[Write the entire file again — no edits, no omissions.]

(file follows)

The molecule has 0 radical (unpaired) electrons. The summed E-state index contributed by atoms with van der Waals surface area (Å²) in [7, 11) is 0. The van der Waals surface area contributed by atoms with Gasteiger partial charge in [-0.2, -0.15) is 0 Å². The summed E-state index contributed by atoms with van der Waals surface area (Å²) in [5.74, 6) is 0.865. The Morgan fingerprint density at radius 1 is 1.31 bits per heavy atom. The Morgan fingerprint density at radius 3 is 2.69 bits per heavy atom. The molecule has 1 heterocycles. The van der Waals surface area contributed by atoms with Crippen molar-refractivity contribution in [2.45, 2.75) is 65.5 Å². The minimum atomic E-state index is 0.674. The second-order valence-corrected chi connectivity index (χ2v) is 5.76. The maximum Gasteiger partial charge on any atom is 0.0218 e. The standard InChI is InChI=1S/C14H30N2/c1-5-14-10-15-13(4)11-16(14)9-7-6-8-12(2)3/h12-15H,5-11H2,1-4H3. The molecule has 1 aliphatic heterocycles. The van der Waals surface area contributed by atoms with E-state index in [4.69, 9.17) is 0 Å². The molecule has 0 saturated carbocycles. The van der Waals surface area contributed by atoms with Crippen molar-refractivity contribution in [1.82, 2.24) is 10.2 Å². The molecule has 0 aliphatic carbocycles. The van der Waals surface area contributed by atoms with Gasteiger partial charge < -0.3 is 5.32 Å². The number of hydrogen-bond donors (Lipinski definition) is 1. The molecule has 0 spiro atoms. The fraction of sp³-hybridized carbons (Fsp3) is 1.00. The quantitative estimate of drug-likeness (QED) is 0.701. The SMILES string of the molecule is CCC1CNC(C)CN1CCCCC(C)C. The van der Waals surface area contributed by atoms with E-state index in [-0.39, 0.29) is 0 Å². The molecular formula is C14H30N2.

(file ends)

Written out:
The molecule has 0 radical (unpaired) electrons. The summed E-state index contributed by atoms with van der Waals surface area (Å²) in [7, 11) is 0. The van der Waals surface area contributed by atoms with Gasteiger partial charge in [-0.2, -0.15) is 0 Å². The summed E-state index contributed by atoms with van der Waals surface area (Å²) in [5.74, 6) is 0.865. The Morgan fingerprint density at radius 1 is 1.31 bits per heavy atom. The Morgan fingerprint density at radius 3 is 2.69 bits per heavy atom. The molecule has 1 heterocycles. The van der Waals surface area contributed by atoms with Crippen molar-refractivity contribution in [2.45, 2.75) is 65.5 Å². The minimum atomic E-state index is 0.674. The second-order valence-corrected chi connectivity index (χ2v) is 5.76. The maximum Gasteiger partial charge on any atom is 0.0218 e. The standard InChI is InChI=1S/C14H30N2/c1-5-14-10-15-13(4)11-16(14)9-7-6-8-12(2)3/h12-15H,5-11H2,1-4H3. The molecule has 1 aliphatic heterocycles. The van der Waals surface area contributed by atoms with E-state index in [4.69, 9.17) is 0 Å². The molecule has 0 saturated carbocycles. The van der Waals surface area contributed by atoms with Crippen molar-refractivity contribution in [1.82, 2.24) is 10.2 Å². The molecule has 0 aliphatic carbocycles. The van der Waals surface area contributed by atoms with Gasteiger partial charge < -0.3 is 5.32 Å². The number of hydrogen-bond donors (Lipinski definition) is 1. The molecule has 0 spiro atoms. The fraction of sp³-hybridized carbons (Fsp3) is 1.00. The quantitative estimate of drug-likeness (QED) is 0.701. The SMILES string of the molecule is CCC1CNC(C)CN1CCCCC(C)C. The van der Waals surface area contributed by atoms with E-state index in [-0.39, 0.29) is 0 Å². The molecular formula is C14H30N2.